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Blame, Control, and Marital Satisfaction: Wives' Attributions for Conflict in Marriage
Margaret E. Madden and Ronnie Janoff-Bulman
Journal of Marriage and Family
Vol. 43, No. 3 (Aug., 1981), pp. 663-674
Published by: National Council on Family Relations
Stable URL: http://www.jstor.org/stable/351767
Page Count: 12
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Married women were interviewed in an investigation of attributions of control and blame for marital conflict and satisfaction with one's marriage. Each respondent was asked to discuss two standard conflict situations and two conflicts from her own marriage. Results supported the hypotheses that blaming one's spouse for marital problems is negatively associated with marital satisfaction, and perceived personal control over conflicts is positively associated with marital satisfaction. Using exploratory path analytic techniques, a model of marital satisfaction emerged in which the wife's satisfaction was found to be related to her perception of both husband's and wife's contributions. The husband's role was traced through husband blame to seriousness of the marital conflict, whereas the wife's own role was traced through the wife's control to the problem's resolvability. Thus the wife perceived her husband as the one who determined how negative marital problems were, while she perceived herself as the major force behind the more positive aspects of resolving and avoiding conflicts.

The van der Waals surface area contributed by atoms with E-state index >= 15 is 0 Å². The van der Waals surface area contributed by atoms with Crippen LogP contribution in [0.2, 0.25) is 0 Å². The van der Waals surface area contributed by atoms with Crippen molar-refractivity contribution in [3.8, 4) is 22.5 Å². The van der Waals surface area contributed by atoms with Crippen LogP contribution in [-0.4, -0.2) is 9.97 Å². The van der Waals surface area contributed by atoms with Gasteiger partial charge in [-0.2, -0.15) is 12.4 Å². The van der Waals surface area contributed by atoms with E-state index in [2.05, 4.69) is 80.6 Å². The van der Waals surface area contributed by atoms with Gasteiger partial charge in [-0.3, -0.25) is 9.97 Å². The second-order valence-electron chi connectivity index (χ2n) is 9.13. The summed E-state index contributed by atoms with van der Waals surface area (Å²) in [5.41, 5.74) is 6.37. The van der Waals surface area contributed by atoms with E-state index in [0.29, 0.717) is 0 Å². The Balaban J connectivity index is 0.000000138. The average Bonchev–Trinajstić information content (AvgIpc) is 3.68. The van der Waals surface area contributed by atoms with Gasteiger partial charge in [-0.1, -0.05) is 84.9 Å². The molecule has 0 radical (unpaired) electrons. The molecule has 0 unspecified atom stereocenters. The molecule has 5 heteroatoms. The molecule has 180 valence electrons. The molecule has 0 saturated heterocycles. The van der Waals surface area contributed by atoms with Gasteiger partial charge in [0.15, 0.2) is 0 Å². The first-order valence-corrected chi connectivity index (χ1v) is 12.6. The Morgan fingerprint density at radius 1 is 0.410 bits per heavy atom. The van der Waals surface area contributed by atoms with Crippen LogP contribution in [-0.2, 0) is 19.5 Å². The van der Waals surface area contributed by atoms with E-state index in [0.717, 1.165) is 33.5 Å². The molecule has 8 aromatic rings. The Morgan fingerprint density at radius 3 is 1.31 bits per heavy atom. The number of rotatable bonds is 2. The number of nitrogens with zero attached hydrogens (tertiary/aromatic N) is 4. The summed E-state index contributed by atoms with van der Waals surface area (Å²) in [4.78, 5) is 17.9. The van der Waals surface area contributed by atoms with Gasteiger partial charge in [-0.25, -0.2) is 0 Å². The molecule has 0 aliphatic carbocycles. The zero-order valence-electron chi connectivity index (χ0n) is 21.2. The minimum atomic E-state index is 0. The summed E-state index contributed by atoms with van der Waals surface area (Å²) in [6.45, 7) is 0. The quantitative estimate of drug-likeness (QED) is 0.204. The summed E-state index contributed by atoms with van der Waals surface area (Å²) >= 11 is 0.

Journal of Marriage and Family © 1981 National Council on Family Relations